Photo: Courtesy of Damon Ramsey
Mistletoebird, Dicaeum hirundinaceum
The male mistletoe bird is black and white with a magnificent red patches on the chest and rump, while the female is much duller.
They have a fine curved bill and split tongue, family adaptations to feeding on nectar (Pizzey et al 2003).
However, as suggested by the common name, they are better known for their feeding on the fruits of the mistletoes. They shunt the small fleshy fruits through their digestive system in as little as 20 minutes. The seeds are often still very sticky, and often hang out in beads from the birdís rear.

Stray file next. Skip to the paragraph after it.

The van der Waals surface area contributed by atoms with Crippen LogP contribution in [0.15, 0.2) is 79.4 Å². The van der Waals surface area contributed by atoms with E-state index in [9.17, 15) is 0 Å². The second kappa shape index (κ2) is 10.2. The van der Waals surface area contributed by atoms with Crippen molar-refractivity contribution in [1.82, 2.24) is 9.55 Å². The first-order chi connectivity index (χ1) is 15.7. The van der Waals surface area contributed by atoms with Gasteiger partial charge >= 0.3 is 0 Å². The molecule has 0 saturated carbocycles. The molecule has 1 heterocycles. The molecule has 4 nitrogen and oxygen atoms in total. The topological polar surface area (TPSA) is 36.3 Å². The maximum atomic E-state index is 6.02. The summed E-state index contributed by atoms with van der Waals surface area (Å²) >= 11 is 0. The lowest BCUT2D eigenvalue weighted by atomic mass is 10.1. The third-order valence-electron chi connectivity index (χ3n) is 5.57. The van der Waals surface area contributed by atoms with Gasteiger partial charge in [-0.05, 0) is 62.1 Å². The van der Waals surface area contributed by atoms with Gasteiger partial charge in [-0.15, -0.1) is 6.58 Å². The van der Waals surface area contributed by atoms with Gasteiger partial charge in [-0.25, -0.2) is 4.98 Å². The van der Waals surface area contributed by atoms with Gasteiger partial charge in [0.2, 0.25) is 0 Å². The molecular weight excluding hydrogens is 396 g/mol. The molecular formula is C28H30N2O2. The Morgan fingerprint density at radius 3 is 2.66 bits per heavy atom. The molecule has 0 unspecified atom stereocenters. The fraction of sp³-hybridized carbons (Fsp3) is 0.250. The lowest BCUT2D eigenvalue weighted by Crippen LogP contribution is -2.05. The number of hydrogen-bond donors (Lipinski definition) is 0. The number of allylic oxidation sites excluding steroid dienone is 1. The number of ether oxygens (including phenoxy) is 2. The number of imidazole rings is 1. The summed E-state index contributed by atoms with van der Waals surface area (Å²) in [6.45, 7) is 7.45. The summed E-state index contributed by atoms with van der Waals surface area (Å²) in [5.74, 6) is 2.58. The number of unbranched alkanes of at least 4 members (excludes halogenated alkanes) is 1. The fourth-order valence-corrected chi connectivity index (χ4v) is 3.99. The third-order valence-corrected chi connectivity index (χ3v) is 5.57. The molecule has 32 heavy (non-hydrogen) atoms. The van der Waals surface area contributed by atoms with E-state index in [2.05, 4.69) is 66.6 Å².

Upon landing they then often have to wipe their bottom on a branch to get rid of the sticky seeds. This disperses the mistletoe seed and allows the parasitic mistletoe to germinate in the canopy.
Script: Courtesy of Damon Ramsey BSc.(Zool) Biologist Guide